430,000 Year Old Skull Shows Earliest Evidence of Human Violence

Posted on May 28, 2015

Ancient skull found at the Pit of Bones shows blows to the head

This 430,000 year old skull provides the first evidence of human violence and likely the earliest known murder. The skull, known as Cranium 17, was found in a cave in Spain at a site dubbed the Pit of Bones. The skull shows two perimortem depression fractures on the frontal bone.

The researchers say the evidence indicates that the two fractures in the skull were produced with the same object in face-to-face interpersonal conflict. One or both of the blows together were likely lethal. The researchers do not think the injuries could have been obtained by the ancient human falling down the vertical shaft that leads to the cave.

The researchers also say, "This finding shows that the lethal interpersonal violence is an ancient human behavior and has important implications for the accumulation of bodies at the site, supporting an anthropic origin."

The lead researcher of the study, Dr Nohemi Sala from the Salud Carlos III Institute in Madrid, told BBC News, "This individual was killed in an act of lethal interpersonal violence. [This is] a window into an often invisible aspect of the social life of our human ancestors."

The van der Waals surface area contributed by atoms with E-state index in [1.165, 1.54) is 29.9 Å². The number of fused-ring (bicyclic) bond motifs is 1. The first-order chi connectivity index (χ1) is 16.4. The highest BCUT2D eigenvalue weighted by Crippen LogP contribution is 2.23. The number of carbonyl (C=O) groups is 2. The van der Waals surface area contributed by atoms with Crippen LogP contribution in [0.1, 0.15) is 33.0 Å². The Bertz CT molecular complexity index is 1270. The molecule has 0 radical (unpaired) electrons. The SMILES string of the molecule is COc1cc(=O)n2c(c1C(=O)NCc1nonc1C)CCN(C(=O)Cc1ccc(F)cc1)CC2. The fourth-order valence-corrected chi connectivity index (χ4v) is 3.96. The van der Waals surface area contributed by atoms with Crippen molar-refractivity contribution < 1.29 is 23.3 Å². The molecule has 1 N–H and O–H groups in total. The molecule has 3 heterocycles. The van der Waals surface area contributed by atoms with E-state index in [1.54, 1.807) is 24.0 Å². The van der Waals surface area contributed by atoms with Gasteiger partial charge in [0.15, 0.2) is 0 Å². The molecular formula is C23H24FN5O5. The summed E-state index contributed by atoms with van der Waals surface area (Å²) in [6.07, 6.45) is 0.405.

A research paper on the ancient violence was published here in the journal, PLoS One.

Photo: Javier Trueba / Madrid Scientific Films


More from Science Space & Robots


  • Study Finds Praying Mantises Kill and Eat Small Birds


  • Researchers Investigate Explosion of Sea Pickles off Northwest Coast


  • Ancient Giant Croc-like Creature Had Serrated Teeth Like T. Rex




  • Rat Lungworm Found Throughout Florida Say Scientists


  • Ancient Wasp Species Discovered in Amber Named After Ziggy Stardust


  • Japanese Scientists Build a Dance Teacher Robot